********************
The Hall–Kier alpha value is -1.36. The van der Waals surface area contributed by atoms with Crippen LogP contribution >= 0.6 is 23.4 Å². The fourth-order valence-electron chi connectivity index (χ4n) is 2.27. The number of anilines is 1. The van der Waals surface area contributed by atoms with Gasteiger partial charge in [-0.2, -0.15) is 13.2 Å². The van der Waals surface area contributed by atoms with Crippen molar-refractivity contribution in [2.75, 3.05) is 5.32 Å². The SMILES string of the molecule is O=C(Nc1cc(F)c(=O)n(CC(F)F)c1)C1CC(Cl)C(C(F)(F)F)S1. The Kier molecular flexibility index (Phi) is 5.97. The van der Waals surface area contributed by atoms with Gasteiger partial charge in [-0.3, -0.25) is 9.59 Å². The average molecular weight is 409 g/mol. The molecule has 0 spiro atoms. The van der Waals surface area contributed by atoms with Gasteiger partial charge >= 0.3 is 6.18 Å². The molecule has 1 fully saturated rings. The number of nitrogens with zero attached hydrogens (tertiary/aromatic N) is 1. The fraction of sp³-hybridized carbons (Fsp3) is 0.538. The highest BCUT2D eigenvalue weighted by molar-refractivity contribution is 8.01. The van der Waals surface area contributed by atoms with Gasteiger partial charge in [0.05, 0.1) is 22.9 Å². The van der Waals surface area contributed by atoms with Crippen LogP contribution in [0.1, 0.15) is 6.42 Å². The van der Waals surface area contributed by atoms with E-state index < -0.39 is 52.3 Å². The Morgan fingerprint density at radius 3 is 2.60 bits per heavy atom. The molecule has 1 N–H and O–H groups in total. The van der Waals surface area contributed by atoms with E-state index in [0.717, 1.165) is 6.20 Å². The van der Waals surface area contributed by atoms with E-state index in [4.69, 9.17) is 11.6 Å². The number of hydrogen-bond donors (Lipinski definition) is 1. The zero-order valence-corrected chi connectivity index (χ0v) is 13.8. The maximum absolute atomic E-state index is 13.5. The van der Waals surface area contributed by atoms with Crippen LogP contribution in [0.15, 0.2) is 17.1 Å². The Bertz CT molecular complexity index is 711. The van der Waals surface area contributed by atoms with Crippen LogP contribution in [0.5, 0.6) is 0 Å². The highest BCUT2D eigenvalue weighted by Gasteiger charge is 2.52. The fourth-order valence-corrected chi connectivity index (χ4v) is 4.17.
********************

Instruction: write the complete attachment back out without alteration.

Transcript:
The Hall–Kier alpha value is -1.36. The van der Waals surface area contributed by atoms with Crippen LogP contribution >= 0.6 is 23.4 Å². The fourth-order valence-electron chi connectivity index (χ4n) is 2.27. The number of anilines is 1. The van der Waals surface area contributed by atoms with Gasteiger partial charge in [-0.2, -0.15) is 13.2 Å². The van der Waals surface area contributed by atoms with Crippen molar-refractivity contribution in [2.75, 3.05) is 5.32 Å². The SMILES string of the molecule is O=C(Nc1cc(F)c(=O)n(CC(F)F)c1)C1CC(Cl)C(C(F)(F)F)S1. The Kier molecular flexibility index (Phi) is 5.97. The van der Waals surface area contributed by atoms with Gasteiger partial charge in [-0.3, -0.25) is 9.59 Å². The average molecular weight is 409 g/mol. The molecule has 0 spiro atoms. The van der Waals surface area contributed by atoms with Gasteiger partial charge >= 0.3 is 6.18 Å². The molecule has 1 fully saturated rings. The number of nitrogens with zero attached hydrogens (tertiary/aromatic N) is 1. The fraction of sp³-hybridized carbons (Fsp3) is 0.538. The highest BCUT2D eigenvalue weighted by molar-refractivity contribution is 8.01. The van der Waals surface area contributed by atoms with Gasteiger partial charge in [0.05, 0.1) is 22.9 Å². The van der Waals surface area contributed by atoms with Crippen LogP contribution in [0.1, 0.15) is 6.42 Å². The van der Waals surface area contributed by atoms with E-state index < -0.39 is 52.3 Å². The Morgan fingerprint density at radius 3 is 2.60 bits per heavy atom. The molecule has 1 N–H and O–H groups in total. The van der Waals surface area contributed by atoms with E-state index in [0.717, 1.165) is 6.20 Å². The van der Waals surface area contributed by atoms with E-state index in [4.69, 9.17) is 11.6 Å². The number of hydrogen-bond donors (Lipinski definition) is 1. The zero-order valence-corrected chi connectivity index (χ0v) is 13.8. The maximum absolute atomic E-state index is 13.5. The van der Waals surface area contributed by atoms with Crippen LogP contribution in [0.15, 0.2) is 17.1 Å². The Bertz CT molecular complexity index is 711. The van der Waals surface area contributed by atoms with Crippen LogP contribution in [0.5, 0.6) is 0 Å². The highest BCUT2D eigenvalue weighted by Gasteiger charge is 2.52. The fourth-order valence-corrected chi connectivity index (χ4v) is 4.17.